The UK is taking a leading role in the development of a new structural biology facility (SFX) at the European X-ray Free Electron Laser (XFEL), in Hamburg, Germany, and a complementary facility at Diamond (The UK XFEL Hub) to help develop the required expertise.
The UK is a leading member of the serial femtosecond crystallography user consortium (SFX-UC), and through its role in the collaboration will deliver a dual instrument at the European XFEL that will enable visiting scientific users to image macromolecules from nanocrystals on the SFX instrument and single particles using scattering of coherent X-rays and detecting the coherent diffraction pattern on the SPB instrument.
Serial femtosecond crystallography (SFX) was the term coined to describe the protocols used to collect the first diffraction data from nanocrystals at the LCLS in Stanford, USA. Scientists there were able to exploit the ultrashort pulses generated by LCLS to collect single shot diffraction images from nanocrystals. Diffraction from such small crystals was made possible due to the high brilliance of the beam (many orders of magnitude more than achievable at a synchrotron).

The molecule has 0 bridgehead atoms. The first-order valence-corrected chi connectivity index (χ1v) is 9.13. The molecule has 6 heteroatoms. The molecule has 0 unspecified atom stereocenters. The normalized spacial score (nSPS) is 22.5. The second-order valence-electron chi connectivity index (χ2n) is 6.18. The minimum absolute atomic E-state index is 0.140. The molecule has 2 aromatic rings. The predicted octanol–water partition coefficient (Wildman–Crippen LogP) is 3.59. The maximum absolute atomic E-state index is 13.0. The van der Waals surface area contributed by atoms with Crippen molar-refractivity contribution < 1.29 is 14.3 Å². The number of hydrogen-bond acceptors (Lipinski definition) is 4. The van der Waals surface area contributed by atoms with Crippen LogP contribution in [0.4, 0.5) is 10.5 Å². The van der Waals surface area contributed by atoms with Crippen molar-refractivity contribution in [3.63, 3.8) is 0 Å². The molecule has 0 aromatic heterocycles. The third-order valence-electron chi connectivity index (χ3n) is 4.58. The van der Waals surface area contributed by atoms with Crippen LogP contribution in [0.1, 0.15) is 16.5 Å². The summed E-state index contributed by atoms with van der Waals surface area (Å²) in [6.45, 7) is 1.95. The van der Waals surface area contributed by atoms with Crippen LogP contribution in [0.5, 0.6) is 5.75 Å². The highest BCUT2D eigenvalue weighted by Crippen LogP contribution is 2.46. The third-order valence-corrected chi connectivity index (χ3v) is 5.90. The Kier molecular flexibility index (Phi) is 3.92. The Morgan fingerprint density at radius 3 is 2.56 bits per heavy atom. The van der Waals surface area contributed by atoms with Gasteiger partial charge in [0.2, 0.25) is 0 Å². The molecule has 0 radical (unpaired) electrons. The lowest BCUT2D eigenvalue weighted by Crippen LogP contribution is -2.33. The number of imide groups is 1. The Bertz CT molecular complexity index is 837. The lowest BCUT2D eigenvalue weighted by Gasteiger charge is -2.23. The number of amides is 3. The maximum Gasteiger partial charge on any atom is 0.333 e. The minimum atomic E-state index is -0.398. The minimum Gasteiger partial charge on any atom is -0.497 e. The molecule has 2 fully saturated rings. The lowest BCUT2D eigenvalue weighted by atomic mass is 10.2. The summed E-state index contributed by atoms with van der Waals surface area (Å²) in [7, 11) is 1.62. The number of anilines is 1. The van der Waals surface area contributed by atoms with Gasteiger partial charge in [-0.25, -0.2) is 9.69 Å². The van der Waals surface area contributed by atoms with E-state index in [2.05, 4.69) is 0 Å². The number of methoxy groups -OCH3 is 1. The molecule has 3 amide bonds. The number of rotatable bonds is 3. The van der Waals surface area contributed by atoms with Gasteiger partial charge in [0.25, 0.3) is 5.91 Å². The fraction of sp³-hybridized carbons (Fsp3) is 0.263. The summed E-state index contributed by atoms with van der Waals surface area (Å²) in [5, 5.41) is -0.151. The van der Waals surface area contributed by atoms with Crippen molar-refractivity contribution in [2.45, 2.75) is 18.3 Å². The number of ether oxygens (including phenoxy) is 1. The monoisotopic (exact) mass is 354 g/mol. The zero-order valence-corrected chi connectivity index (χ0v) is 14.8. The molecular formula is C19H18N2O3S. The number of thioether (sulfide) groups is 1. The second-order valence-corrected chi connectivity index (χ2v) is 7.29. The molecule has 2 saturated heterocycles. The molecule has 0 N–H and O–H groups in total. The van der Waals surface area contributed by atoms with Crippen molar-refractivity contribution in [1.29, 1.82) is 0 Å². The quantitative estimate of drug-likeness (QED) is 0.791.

The SFX-UC brings together members of the scientific communities in Germany, United Kingdom, Sweden, Slovakia, Switzerland, United States and Australia. The project is being managed in Hamburg by Adrian Mancuso. The UK structural biology community is represented by Jim Naismith (lead PI, St. Andrews), Jan Lowe (LMB, Cambridge), Henry Chapman (CFEL, Hamburg), Martin Walsh (Diamond) and Dave Stuart (Oxford & Diamond).
At Diamond Dr Allen M. Orville has been appointed group leader of the XFEL Hub which will act as a focus for a number of activities:
Diamond Light Source is the UK's national synchrotron science facility, located at the Harwell Science and Innovation Campus in Oxfordshire.
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